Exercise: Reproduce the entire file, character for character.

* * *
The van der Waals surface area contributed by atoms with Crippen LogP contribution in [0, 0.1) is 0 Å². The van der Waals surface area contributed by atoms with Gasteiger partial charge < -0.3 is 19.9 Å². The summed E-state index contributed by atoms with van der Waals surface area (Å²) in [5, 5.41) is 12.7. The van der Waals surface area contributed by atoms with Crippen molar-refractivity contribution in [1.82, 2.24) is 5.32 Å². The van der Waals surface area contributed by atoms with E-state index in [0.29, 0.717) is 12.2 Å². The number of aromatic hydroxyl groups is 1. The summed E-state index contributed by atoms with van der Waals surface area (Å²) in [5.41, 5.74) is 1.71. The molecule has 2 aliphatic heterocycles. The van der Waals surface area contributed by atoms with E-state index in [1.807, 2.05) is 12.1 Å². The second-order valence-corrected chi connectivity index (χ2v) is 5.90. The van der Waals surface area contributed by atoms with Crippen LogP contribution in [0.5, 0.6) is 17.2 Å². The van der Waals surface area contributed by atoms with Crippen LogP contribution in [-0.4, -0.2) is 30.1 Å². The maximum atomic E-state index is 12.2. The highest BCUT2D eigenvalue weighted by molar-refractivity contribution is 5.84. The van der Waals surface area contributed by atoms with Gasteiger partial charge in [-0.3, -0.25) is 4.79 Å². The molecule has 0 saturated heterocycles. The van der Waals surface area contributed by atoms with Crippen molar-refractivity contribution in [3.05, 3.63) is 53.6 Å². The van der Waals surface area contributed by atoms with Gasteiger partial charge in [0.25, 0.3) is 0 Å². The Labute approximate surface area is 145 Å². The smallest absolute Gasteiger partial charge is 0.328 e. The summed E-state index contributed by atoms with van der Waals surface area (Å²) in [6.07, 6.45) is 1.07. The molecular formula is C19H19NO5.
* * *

The van der Waals surface area contributed by atoms with Crippen LogP contribution in [0, 0.1) is 0 Å². The van der Waals surface area contributed by atoms with Gasteiger partial charge < -0.3 is 19.9 Å². The summed E-state index contributed by atoms with van der Waals surface area (Å²) in [5, 5.41) is 12.7. The van der Waals surface area contributed by atoms with Crippen molar-refractivity contribution in [1.82, 2.24) is 5.32 Å². The van der Waals surface area contributed by atoms with E-state index in [0.29, 0.717) is 12.2 Å². The number of aromatic hydroxyl groups is 1. The summed E-state index contributed by atoms with van der Waals surface area (Å²) in [5.41, 5.74) is 1.71. The molecule has 2 aliphatic heterocycles. The van der Waals surface area contributed by atoms with E-state index in [1.807, 2.05) is 12.1 Å². The second-order valence-corrected chi connectivity index (χ2v) is 5.90. The van der Waals surface area contributed by atoms with Crippen LogP contribution in [0.5, 0.6) is 17.2 Å². The van der Waals surface area contributed by atoms with Crippen LogP contribution in [-0.4, -0.2) is 30.1 Å². The maximum atomic E-state index is 12.2. The highest BCUT2D eigenvalue weighted by molar-refractivity contribution is 5.84. The van der Waals surface area contributed by atoms with Gasteiger partial charge in [-0.3, -0.25) is 4.79 Å². The molecule has 0 saturated heterocycles. The van der Waals surface area contributed by atoms with Crippen molar-refractivity contribution in [3.05, 3.63) is 53.6 Å². The van der Waals surface area contributed by atoms with Gasteiger partial charge in [0.25, 0.3) is 0 Å². The Labute approximate surface area is 145 Å². The smallest absolute Gasteiger partial charge is 0.328 e. The summed E-state index contributed by atoms with van der Waals surface area (Å²) in [6.07, 6.45) is 1.07. The molecular formula is C19H19NO5.